Past Teacher Winners
Teacher Profiles: National Winners
Dr. Jason Rosé
The King’s Academy
Dr. Jason Rosé, who teaches Honors and AP® Chemistry, submitted an eleven-unit, year-long interdisciplinary course, titled “Pestilence and Civilization.” The first unit of this course is an introduction to epidemiological history and methods. In this unit, 50% of class time is devoted to lecture and class discussion. The remaining time is spent analyzing data, working in groups to solve problems, and participating in simulations and exercises that highlight aspects of epidemiology. The course examines eight major infectious diseases of the human population with an emphasis on how epidemiology can help us understand the impact of disease on society. By integrating the biological, historical and sociological aspects of disease, this course illustrates the broad range of epidemiological study and the lessons it can teach us for dealing with modern challenges. Of particular note in this course are units on immunology and HIV/AIDS.
Robert Seiple, the Midwestern Region's National Winner, created “A Ticking Time Bomb: the Emyl, Connecticut, Story,” an inquiry-based simulation based on the actual detection and eventual discovery of the underlying causes of a mysterious, but real, disease. Mr. Seiple teaches Environmental Systems and AP Environmental Science. In this two-week unit, students are presented the case study of a small town that has been impacted by an outbreak of illnesses of unknown origin. Upon completion of the unit, students will understand the causes of the mystery outbreak, its propagation and severity in society, as well as its connection with man's modification of the environment. Students will learn the vital role that medical epidemiologists, pathologists, public health workers, and field biologists perform in society. This is accomplished through a series of written communiqués to an unseen supervisor, and culminates in a written summary and management plan of the outbreak. Students will exercise their skills of questioning and developing explanations, will find and evaluate evidence, exercise critical thinking, and apply the scientific method to a real world problem.
Kim S. Ables and John Mahoney
Benjamin Banneker Academic High School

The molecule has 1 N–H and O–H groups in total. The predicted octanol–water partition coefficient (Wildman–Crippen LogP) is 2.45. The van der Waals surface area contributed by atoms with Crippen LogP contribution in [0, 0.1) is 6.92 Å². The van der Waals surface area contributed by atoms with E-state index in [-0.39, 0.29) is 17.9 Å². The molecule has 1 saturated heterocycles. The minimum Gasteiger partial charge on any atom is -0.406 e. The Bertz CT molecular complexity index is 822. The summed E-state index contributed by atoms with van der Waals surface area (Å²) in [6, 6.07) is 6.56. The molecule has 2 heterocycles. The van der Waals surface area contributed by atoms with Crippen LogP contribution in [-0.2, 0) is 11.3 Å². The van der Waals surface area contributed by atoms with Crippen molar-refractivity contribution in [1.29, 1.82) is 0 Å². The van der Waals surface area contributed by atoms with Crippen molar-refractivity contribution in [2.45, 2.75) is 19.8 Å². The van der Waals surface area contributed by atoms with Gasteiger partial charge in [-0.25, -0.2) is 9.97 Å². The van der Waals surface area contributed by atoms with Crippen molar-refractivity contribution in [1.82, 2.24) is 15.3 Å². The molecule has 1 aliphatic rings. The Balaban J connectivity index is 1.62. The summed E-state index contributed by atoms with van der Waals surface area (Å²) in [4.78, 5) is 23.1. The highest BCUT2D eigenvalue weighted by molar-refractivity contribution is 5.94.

Kim S. Ables and John Mahoney are the National Winners from the Middle States Region. Ms. Ables teaches Biology I, AP Biology, and Human Anatomy and Physiology. Mr. Mahoney teaches AP Statistics, Pre-Calculus, and International Baccalaureate (IB) Higher Level Mathematics. This team created an interdisciplinary curriculum that uses epidemiology to link statistics and biology. Students act as epidemiologists to assess the occurrence of disease and other public health issues, and then apply basic principles of statistics to synthesize, analyze, and report their findings. Students will learn the importance and application of statistics to epidemiology and will experience firsthand the important relationship that exists between math and science in the analysis of and solutions to a variety of epidemics that plague communities. Banneker's substantial student community service requirement in neighborhoods that are rife with social, economic, and health issues, such as HIV/AIDS; violence; poverty; drug abuse, asthma; and obesity, provides the source of data for a final student project.
Teacher Profiles: Regional Winners
Annette S. Holmstrom, a Regional Winner from the Western Region, teaches Intro- and Advanced Psychology. Ms. Holmstrom submitted an intriguing, four-unit curriculum titled “Epidemiology in Action,” which will assist students in their understanding of complex issues. She outlines activities that will provide students an opportunity to explain, interpret, and apply new knowledge and skills. For example, with emphasis on web-based research, students solve a plague puzzle, design a disease museum, and plan and present a public information campaign. In all lessons and activities, the resources, examples, and websites deftly target teenagers' interests.
Mark Gottfried and Barbara Rothstein are Regional Winners from the Southern Region. Dr. Gottfried teaches Honors Biology and AP Biology and Dr. Rothstein teaches Research. Gottfried's and Rothstein's module, “Contagion: The Spread of Disease,” explores epidemiological research by suggesting a variety of exercises that track the course of HIV transmission, follow the spread of flu among friends, or place students in the midst of a cholera epidemic. Incorporating internationally famous guest speakers via DVD, this dynamic unit investigates historical events and gathers data from case studies of epidemics. Two exciting activities are “Which Well?” and “Throw of the Dice.” Cognizant that epidemiology can be a useful tool to integrate history, English, health, and math, Gottfried and Rothstein aim to show students that important connection.
Stephanie Thompson, a teacher of AP Biology, General Biology, and Anatomy and Physiology at the Institute of Notre Dame High School in Baltimore, MD, is a Middle States Regional Winner. Ms. Thompson's “Introduction to Epidemiology” is a 12-week course in epidemiology that is designed to introduce students to the process of scientific inquiry and to encourage them to question and analyze the world around them. Using visuals and hands-on activities, students participate in a “Public Health Scavenger Hunt” and design a study of skin cancer within a school population. Because this curriculum will lead students to investigate ways in which science affects and shapes society, it is intended to help students transfer concepts of epidemiology to other disciplines as well.